Certainly, what I found surprising was just how many sights there were here. I stayed for 3 nights and was unsure whether this would be too long but I could have stayed longer. Wandering round the Old Town, a completely different kettle of fish from the polished Croatian ones, is an experience I never grew tired of. A great way to orientate yourself (though I stupidly did it on my last day in the city) is to take one of the many free walking tours. I did mine with Insider which have tours at 9.30am and 4.30pm daily. You just rock up at their office at either of those times. It’s located just off the Latin Bridge opposite the plaque commemorating the assassination of Archduke Franz Ferdinand. It was certainly interesting to hear a local Bosnian’s perspective on history, culture and cuisine.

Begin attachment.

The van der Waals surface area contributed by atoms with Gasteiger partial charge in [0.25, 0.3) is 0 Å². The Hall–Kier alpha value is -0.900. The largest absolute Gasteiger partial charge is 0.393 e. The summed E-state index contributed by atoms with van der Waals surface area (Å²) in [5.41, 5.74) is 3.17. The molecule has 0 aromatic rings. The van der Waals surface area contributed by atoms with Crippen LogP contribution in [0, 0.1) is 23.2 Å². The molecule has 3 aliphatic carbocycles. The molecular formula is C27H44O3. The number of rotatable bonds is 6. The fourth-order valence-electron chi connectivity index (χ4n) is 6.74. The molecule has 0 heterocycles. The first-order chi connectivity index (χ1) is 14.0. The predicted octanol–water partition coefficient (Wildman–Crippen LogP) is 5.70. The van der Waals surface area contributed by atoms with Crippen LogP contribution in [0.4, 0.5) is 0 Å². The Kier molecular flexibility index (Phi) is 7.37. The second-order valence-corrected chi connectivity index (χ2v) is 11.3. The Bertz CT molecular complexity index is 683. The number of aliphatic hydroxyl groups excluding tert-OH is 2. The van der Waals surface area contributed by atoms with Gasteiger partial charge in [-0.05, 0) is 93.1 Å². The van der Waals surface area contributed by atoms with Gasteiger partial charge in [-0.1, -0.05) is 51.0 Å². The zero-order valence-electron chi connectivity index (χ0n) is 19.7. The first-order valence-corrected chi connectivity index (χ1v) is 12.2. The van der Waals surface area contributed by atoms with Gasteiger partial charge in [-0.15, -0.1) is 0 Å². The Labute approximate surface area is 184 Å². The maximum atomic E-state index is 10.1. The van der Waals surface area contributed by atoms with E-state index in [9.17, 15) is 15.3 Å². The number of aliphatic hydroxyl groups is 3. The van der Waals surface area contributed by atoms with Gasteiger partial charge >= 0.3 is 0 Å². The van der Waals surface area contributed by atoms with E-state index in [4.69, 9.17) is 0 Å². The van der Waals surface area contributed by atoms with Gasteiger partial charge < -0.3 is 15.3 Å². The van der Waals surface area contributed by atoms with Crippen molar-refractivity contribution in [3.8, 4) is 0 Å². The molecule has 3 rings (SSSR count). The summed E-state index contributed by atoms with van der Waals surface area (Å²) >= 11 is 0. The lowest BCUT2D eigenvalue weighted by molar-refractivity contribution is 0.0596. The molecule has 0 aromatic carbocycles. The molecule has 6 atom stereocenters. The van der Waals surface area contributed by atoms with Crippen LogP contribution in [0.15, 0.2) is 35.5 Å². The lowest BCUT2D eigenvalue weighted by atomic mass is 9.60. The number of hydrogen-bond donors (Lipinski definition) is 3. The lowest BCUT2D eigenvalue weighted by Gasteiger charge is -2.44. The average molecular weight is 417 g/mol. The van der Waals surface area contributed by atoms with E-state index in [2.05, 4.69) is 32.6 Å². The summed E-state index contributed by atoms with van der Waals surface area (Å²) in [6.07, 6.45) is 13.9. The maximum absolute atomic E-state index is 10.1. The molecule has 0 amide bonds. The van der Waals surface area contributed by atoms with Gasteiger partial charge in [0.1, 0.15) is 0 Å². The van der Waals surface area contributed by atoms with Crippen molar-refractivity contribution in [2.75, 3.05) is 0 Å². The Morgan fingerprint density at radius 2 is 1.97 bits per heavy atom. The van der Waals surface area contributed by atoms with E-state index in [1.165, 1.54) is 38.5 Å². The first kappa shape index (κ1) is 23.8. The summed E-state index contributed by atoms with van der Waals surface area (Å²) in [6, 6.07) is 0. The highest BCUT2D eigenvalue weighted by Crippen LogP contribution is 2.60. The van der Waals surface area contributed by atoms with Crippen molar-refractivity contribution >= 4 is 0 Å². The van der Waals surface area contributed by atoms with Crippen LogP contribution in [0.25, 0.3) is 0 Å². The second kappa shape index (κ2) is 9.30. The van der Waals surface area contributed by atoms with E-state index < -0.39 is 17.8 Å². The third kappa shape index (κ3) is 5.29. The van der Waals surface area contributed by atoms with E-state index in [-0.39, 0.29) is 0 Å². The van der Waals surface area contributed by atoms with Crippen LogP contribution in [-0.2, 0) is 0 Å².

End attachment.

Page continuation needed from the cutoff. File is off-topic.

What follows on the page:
Plaque commemorating the spot where World War I started.

Sarajevo is also really beautiful. I’ve seen people knock its aesthetics and I don’t understand why. The Old Town looks fantastic and, beyond that, the whole city is nestled in a beautiful, lush green valley. To get a taste of that, you can wander up to the Yellow and White Fortresses, both of which you can see sitting high above the Old Town. The Yellow is more popular as it’s not as high, though with its cafe and the presence of guided tours, you don’t feel as away from it all. It’s a bit more of a slog up to the White Fortress but this dilapidated ruin provides a better view and more peace and quiet. I’d advise going to both, the White Fortress is just 15 minutes further uphill from the Yellow.